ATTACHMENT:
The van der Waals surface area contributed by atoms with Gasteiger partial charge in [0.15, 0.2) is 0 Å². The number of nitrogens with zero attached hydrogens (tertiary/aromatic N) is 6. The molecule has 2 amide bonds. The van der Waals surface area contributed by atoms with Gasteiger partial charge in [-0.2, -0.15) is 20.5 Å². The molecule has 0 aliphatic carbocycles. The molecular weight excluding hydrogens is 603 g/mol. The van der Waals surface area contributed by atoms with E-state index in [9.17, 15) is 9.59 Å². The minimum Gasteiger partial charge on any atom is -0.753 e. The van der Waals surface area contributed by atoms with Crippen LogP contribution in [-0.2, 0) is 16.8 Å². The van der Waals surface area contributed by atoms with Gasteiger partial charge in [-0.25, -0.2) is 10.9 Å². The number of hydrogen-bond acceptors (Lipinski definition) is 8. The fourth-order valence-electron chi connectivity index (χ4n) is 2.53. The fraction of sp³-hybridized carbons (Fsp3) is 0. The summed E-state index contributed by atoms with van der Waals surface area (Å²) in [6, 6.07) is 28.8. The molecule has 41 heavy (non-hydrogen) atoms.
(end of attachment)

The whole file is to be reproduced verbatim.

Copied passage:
The van der Waals surface area contributed by atoms with Gasteiger partial charge in [0.15, 0.2) is 0 Å². The number of nitrogens with zero attached hydrogens (tertiary/aromatic N) is 6. The molecule has 2 amide bonds. The van der Waals surface area contributed by atoms with Gasteiger partial charge in [-0.2, -0.15) is 20.5 Å². The molecule has 0 aliphatic carbocycles. The molecular weight excluding hydrogens is 603 g/mol. The van der Waals surface area contributed by atoms with E-state index in [9.17, 15) is 9.59 Å². The minimum Gasteiger partial charge on any atom is -0.753 e. The van der Waals surface area contributed by atoms with Crippen LogP contribution in [-0.2, 0) is 16.8 Å². The van der Waals surface area contributed by atoms with Gasteiger partial charge in [-0.25, -0.2) is 10.9 Å². The number of hydrogen-bond acceptors (Lipinski definition) is 8. The fourth-order valence-electron chi connectivity index (χ4n) is 2.53. The fraction of sp³-hybridized carbons (Fsp3) is 0. The summed E-state index contributed by atoms with van der Waals surface area (Å²) in [6, 6.07) is 28.8. The molecule has 41 heavy (non-hydrogen) atoms.